You probably have all the volunteers you need, right? You probably don’t want any more people who are passionate about your ministry goals, huh?
Yeah, we didn’t think so!
We know churches are always looking for new ways to connect people in their congregations with volunteer opportunities. Each time we host a webinar or publish a resource around volunteers, we get huge responses. Clearly, volunteer development is a hot topic and a huge need for churches across the country.
So what’s the first step in growing a thriving volunteer ministry? It’s the first step in growing any kind of movement, really—attraction. You’ve got to create energy and momentum around your available service opportunities if you ever want people to volunteer for them. You’ve got to make these opportunities irresistible and create the impression that people will be missing out of something truly incredible if they don’t join in. (Because they really will be!)
How do you do that? Here are just a few tips to help in making volunteering irresistible:
- Don’t fill slots; develop people. It’s a challenge, but you’ve got to change what’s probably your default mindset when it comes to volunteers. Stop thinking of volunteer ministries in terms of slots to fill and ways to “get things done.” Change your thinking and your vocabulary to approach volunteerism as a way for the people in your church to more fully explore and develop their gifts and their discipleship journey.
- Keep it simple. Don’t bombard people with dozens (or hundreds!) of volunteer opportunities. Do the hard work of narrowing down your options to the ones which are most critical to the way your congregation “does church” and to the ministry goals most important to you.
- Build the profile. When you’re developing a new volunteer opportunity, make sure you’re identifying the personal characteristics someone needs to serve well in that role. Look at the people in your congregation and your community who are already really good at whatever role you’re examining. What characteristics do they have? What have their life and work experiences been?
- Get clear—really clear. Make sure you’ve clearly defined what you’re looking for volunteers to do. When people fully understand what’s expected of them (and what’s not), they’re far more likely to step up and serve; and when they do, they will feel that much more fulfilled because they understand what a “win” looks like. A lack of clarity breeds confusion and makes people wonder if they “have what it takes.” That means people with the gifts and abilities you need could be sitting on the sidelines, and you could be missing out on huge opportunities for ministry.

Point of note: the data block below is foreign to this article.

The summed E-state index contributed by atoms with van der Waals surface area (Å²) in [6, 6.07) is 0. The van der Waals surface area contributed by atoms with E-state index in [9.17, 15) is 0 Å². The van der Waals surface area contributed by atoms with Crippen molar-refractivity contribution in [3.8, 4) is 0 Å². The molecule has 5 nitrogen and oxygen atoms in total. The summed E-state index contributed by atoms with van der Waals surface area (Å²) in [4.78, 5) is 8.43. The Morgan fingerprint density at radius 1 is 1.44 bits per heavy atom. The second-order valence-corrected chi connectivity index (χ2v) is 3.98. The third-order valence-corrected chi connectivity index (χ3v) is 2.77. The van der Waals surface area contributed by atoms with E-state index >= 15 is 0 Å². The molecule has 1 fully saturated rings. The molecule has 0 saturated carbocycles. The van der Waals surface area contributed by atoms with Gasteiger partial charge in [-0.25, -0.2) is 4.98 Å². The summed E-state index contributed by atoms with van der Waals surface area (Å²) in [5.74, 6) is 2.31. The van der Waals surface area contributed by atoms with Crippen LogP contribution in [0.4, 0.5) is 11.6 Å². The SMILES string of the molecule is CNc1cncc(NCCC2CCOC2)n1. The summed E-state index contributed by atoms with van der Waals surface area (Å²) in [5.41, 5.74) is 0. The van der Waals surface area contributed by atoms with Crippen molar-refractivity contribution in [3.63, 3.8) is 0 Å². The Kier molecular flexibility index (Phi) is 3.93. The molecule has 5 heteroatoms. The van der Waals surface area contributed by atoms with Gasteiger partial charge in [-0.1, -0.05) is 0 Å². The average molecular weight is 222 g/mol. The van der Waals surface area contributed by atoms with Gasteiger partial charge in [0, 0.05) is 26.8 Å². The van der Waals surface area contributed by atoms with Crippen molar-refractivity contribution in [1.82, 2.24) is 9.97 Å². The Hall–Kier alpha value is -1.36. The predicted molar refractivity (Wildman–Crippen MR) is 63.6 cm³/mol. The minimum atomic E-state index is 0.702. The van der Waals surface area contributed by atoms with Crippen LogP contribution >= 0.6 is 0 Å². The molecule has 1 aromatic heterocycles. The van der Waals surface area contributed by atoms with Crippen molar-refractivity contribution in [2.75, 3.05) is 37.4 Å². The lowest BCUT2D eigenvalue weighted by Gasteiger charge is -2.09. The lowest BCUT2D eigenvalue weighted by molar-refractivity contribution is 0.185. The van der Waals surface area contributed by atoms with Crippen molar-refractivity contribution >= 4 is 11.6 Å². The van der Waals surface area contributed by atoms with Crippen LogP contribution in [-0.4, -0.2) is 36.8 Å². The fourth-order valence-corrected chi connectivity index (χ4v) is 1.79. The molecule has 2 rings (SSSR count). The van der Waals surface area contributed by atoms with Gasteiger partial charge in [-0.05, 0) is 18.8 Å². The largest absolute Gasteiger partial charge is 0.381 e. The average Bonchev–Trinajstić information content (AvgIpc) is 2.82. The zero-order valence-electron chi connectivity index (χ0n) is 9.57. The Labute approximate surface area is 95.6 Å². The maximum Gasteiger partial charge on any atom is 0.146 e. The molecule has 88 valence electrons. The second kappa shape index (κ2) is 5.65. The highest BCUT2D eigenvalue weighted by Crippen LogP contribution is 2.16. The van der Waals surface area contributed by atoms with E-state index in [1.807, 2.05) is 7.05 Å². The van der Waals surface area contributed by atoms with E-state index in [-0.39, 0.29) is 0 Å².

- Invite, don’t “recruit.” Recruiting is for college football teams. Churches who want to make volunteering irresistible have to invite people to serve. It’s a subtle but powerful difference. Your language around volunteering and your invitation process need to reflect that difference. You need to leverage your existing volunteer network in peer-to-peer invitations, rather than relying solely on blanket “recruiting” efforts like bulletin inserts or non-personalized emails.
Far too often, churches treat volunteers like a commodity to be traded rather than uniquely gifted people called to serve. We get it—you’ve got a lot of needs to fill, and your natural tendency is to look for the first “warm body” to fill a spot. But this is a sure-fire formula for volunteer burnout, not an attractive and thriving volunteer ministry. With some intentionality and a willingness to change the way you approach volunteerism, you can create an irresistible volunteer ministry with a waiting list of people who are eager to serve. It won’t be easy, but we promise it will be worth it!
Are people attracted to the volunteer opportunities in your church? Have you made volunteering irresistible? Tell us how you did it!